The role of humor discourse in the construction of gender identity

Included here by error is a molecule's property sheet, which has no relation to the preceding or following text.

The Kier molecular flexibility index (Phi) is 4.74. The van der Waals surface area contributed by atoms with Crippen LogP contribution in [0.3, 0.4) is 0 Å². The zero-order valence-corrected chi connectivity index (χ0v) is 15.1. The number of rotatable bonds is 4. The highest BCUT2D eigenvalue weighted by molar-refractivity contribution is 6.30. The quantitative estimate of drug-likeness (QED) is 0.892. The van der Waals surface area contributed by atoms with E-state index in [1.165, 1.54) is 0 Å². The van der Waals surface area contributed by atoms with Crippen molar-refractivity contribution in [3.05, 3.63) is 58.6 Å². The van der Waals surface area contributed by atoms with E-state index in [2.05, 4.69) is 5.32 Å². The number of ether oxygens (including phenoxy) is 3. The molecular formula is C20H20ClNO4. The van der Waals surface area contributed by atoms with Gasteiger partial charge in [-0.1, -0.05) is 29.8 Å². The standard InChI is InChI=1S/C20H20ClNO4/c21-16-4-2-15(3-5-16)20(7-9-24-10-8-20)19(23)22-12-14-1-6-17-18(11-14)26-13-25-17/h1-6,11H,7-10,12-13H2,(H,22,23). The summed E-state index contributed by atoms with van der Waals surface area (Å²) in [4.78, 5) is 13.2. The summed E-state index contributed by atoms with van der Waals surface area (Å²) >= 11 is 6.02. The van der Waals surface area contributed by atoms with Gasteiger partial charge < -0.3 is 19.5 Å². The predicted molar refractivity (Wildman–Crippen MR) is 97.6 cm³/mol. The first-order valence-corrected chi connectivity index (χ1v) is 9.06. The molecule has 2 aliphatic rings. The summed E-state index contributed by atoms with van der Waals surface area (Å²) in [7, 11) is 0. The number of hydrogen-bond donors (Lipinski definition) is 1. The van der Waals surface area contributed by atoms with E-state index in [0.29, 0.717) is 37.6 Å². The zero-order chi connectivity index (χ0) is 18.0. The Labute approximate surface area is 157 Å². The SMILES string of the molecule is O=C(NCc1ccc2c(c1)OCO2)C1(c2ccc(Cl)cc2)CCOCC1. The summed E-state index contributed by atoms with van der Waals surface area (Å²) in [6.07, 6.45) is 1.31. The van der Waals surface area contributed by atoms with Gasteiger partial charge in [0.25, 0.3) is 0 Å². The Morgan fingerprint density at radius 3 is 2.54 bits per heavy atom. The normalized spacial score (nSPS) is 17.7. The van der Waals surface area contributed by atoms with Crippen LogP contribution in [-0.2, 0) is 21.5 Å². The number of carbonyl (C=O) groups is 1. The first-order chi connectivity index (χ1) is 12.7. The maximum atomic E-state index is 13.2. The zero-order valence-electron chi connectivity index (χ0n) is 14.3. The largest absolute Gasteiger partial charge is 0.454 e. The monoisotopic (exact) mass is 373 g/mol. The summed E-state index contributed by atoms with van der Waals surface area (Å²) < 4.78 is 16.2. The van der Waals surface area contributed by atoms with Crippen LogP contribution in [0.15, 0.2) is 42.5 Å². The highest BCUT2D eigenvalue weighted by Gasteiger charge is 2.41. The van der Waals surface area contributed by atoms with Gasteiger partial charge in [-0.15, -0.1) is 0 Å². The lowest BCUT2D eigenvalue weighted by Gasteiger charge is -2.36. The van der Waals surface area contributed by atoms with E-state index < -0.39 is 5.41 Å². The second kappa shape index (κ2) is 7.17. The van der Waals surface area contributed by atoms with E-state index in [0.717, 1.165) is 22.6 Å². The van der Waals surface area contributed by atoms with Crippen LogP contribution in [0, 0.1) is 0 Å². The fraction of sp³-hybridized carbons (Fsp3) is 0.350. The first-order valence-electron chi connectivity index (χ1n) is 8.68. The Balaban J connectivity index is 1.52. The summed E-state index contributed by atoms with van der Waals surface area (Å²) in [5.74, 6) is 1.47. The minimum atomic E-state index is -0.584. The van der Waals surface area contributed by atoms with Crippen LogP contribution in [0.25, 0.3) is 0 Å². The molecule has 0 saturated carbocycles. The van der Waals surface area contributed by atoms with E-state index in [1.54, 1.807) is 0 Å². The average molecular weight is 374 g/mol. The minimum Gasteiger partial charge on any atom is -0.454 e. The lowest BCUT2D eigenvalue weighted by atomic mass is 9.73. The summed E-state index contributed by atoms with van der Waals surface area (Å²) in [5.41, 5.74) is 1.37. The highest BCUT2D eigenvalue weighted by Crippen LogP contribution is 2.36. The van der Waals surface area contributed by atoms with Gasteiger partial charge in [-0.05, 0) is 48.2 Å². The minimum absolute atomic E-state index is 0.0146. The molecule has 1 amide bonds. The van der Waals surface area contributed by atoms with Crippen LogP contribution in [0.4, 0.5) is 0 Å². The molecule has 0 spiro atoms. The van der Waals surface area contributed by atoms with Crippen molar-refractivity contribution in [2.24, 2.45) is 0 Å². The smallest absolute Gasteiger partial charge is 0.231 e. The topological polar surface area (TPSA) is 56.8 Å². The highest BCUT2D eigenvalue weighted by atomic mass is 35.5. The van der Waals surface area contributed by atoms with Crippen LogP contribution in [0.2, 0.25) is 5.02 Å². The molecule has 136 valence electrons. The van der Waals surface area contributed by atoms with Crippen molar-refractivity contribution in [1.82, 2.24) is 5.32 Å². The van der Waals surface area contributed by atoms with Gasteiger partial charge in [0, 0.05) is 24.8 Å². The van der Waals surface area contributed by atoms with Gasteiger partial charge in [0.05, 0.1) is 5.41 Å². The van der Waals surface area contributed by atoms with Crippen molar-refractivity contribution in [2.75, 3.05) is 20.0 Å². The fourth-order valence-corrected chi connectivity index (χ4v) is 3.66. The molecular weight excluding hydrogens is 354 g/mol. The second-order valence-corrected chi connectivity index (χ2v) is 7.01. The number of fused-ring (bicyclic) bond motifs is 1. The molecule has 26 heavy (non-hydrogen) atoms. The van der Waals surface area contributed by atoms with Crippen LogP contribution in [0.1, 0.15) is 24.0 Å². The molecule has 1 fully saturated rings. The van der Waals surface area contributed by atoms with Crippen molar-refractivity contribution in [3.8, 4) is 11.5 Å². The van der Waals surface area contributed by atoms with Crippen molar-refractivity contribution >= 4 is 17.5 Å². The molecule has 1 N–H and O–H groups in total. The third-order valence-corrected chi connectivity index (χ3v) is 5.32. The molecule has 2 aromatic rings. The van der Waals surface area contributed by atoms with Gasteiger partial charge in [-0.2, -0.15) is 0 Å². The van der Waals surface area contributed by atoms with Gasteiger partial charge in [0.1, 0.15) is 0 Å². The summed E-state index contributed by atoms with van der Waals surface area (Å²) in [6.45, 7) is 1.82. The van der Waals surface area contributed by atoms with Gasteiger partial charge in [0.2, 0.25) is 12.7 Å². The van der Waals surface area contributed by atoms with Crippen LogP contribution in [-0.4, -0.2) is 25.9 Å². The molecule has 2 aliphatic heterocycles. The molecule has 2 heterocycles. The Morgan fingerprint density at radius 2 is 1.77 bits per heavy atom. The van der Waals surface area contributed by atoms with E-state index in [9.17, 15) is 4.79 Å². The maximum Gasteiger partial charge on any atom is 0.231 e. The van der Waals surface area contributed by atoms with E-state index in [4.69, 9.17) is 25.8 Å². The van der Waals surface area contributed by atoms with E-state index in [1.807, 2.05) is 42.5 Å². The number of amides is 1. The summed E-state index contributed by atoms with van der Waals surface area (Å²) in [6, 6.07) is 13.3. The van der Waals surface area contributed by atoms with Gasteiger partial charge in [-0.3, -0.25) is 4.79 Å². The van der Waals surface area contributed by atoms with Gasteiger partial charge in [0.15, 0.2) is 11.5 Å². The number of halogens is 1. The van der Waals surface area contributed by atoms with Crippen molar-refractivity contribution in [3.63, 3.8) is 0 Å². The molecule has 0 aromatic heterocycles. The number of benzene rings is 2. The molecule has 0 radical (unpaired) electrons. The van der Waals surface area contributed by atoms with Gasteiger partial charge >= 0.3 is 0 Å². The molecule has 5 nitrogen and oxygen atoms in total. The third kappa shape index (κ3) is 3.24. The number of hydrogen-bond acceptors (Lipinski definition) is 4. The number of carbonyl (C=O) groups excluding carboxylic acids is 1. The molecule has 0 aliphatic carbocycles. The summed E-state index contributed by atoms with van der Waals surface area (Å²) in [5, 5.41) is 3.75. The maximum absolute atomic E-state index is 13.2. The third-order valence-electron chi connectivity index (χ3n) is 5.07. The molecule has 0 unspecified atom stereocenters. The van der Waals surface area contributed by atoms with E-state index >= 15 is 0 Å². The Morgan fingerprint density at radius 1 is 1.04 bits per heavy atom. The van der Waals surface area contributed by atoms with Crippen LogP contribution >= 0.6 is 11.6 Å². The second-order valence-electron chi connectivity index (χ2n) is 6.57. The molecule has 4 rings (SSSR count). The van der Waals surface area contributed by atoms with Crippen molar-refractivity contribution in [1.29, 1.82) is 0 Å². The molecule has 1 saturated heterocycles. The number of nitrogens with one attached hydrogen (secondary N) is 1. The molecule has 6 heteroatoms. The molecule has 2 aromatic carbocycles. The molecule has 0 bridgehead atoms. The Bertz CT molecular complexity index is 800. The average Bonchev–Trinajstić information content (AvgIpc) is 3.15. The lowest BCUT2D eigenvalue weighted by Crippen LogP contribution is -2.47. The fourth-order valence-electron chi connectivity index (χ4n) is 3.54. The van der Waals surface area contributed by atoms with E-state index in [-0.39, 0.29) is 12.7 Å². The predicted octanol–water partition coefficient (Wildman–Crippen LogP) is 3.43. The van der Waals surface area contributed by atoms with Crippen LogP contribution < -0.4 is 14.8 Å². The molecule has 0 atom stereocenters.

This research examines the way in which gender identity is revealed in language practice and explores its theoretical and practical implications. More precisely, this article aims to explore some of the interesting ways in which female standup comedians use different speech styles marked by gender to deconstruct their imposed gender roles and, hence, reconstruct their identity as a sort of resilient process. We argue that the gendered speech styles in humorous discourse may be used regardless of the speaker’s sex to reassert one’s identity and break with the boundaries and constraints inflicted by society. In this sense, our purpose is to verify the hypothesis that planned humor discourse is the means comediennes use to perform unconventional gender identities and subvert the normative standards. For this aim, our study collects a corpus that comprised 15 monologues by seven famous northAmerican and British standups such as Tina Fey, Amy Schumer, Sarah Silverman, Kristen Shaal, Ellen DeGeneres or Bridget Christie. These monologues were transcribed and divided into humorous sequences, in order to examine the function of the different speech styles when using roleplay and its relation with the humor styles proposed by Martin et al. (2003). They served to account the most prominent discursive features. The analysis of the effects achieved in relation to the construction and deconstruction of gender identity, as well as the study of the linguistic and paralinguistic elements used to trigger the comic effect has allowed us to prove tha the use of a certain gendered speech style in a humorous discourse can act as a sociopragmatic device not for breaking with sex roles stereotypes, but also for reinforcing and perpetuating some gender clichés.